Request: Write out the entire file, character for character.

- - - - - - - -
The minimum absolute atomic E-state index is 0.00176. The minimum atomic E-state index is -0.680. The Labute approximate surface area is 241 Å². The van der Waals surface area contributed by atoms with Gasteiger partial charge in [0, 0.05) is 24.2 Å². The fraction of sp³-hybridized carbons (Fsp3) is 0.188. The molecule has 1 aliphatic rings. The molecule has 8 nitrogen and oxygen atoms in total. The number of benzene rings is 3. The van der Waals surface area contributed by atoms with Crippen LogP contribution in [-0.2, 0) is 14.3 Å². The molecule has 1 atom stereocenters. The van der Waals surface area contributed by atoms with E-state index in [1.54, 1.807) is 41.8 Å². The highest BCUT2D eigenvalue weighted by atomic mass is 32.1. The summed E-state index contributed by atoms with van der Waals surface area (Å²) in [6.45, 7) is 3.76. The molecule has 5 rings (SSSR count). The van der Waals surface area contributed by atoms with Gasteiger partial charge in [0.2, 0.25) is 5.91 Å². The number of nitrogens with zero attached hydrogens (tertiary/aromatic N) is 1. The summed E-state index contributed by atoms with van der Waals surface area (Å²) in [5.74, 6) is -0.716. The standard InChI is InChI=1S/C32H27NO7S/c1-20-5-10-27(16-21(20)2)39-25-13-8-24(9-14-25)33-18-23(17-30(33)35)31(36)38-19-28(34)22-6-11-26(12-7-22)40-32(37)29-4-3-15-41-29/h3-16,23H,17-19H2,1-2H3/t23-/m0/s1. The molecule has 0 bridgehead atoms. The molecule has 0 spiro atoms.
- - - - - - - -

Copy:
The minimum absolute atomic E-state index is 0.00176. The minimum atomic E-state index is -0.680. The Labute approximate surface area is 241 Å². The van der Waals surface area contributed by atoms with Gasteiger partial charge in [0, 0.05) is 24.2 Å². The fraction of sp³-hybridized carbons (Fsp3) is 0.188. The molecule has 1 aliphatic rings. The molecule has 8 nitrogen and oxygen atoms in total. The number of benzene rings is 3. The van der Waals surface area contributed by atoms with Crippen LogP contribution in [-0.2, 0) is 14.3 Å². The molecule has 1 atom stereocenters. The van der Waals surface area contributed by atoms with E-state index in [1.54, 1.807) is 41.8 Å². The highest BCUT2D eigenvalue weighted by atomic mass is 32.1. The summed E-state index contributed by atoms with van der Waals surface area (Å²) in [6.45, 7) is 3.76. The molecule has 5 rings (SSSR count). The van der Waals surface area contributed by atoms with Gasteiger partial charge in [0.2, 0.25) is 5.91 Å². The number of nitrogens with zero attached hydrogens (tertiary/aromatic N) is 1. The summed E-state index contributed by atoms with van der Waals surface area (Å²) in [5.74, 6) is -0.716. The standard InChI is InChI=1S/C32H27NO7S/c1-20-5-10-27(16-21(20)2)39-25-13-8-24(9-14-25)33-18-23(17-30(33)35)31(36)38-19-28(34)22-6-11-26(12-7-22)40-32(37)29-4-3-15-41-29/h3-16,23H,17-19H2,1-2H3/t23-/m0/s1. The molecule has 0 bridgehead atoms. The molecule has 0 spiro atoms.